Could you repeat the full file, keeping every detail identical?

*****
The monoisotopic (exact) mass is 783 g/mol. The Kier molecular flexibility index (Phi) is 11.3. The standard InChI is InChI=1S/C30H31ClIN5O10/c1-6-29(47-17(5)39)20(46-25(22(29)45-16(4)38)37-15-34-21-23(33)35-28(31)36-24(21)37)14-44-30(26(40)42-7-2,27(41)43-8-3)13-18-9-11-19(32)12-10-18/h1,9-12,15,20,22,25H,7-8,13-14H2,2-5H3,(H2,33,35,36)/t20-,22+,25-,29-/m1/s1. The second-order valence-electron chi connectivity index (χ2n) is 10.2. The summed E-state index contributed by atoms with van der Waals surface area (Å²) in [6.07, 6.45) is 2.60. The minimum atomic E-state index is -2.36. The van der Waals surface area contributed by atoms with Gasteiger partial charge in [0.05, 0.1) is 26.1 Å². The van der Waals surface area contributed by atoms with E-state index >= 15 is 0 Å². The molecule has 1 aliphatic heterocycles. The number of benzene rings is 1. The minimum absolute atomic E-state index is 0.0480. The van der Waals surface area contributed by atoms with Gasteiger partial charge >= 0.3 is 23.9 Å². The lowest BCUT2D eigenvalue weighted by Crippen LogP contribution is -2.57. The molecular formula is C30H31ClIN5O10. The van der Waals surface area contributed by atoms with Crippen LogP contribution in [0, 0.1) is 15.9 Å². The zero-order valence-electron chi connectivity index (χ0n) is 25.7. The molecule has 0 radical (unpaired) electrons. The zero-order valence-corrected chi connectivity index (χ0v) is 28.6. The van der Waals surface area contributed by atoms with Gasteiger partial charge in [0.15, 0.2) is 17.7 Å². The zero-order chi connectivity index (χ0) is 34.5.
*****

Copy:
The monoisotopic (exact) mass is 783 g/mol. The Kier molecular flexibility index (Phi) is 11.3. The standard InChI is InChI=1S/C30H31ClIN5O10/c1-6-29(47-17(5)39)20(46-25(22(29)45-16(4)38)37-15-34-21-23(33)35-28(31)36-24(21)37)14-44-30(26(40)42-7-2,27(41)43-8-3)13-18-9-11-19(32)12-10-18/h1,9-12,15,20,22,25H,7-8,13-14H2,2-5H3,(H2,33,35,36)/t20-,22+,25-,29-/m1/s1. The second-order valence-electron chi connectivity index (χ2n) is 10.2. The summed E-state index contributed by atoms with van der Waals surface area (Å²) in [6.07, 6.45) is 2.60. The minimum atomic E-state index is -2.36. The van der Waals surface area contributed by atoms with Gasteiger partial charge in [0.05, 0.1) is 26.1 Å². The van der Waals surface area contributed by atoms with E-state index >= 15 is 0 Å². The molecule has 1 aliphatic heterocycles. The number of benzene rings is 1. The minimum absolute atomic E-state index is 0.0480. The van der Waals surface area contributed by atoms with Gasteiger partial charge >= 0.3 is 23.9 Å². The lowest BCUT2D eigenvalue weighted by Crippen LogP contribution is -2.57. The molecular formula is C30H31ClIN5O10. The van der Waals surface area contributed by atoms with Crippen LogP contribution in [0, 0.1) is 15.9 Å². The zero-order valence-electron chi connectivity index (χ0n) is 25.7. The molecule has 0 radical (unpaired) electrons. The zero-order valence-corrected chi connectivity index (χ0v) is 28.6. The van der Waals surface area contributed by atoms with Gasteiger partial charge in [0.15, 0.2) is 17.7 Å². The zero-order chi connectivity index (χ0) is 34.5.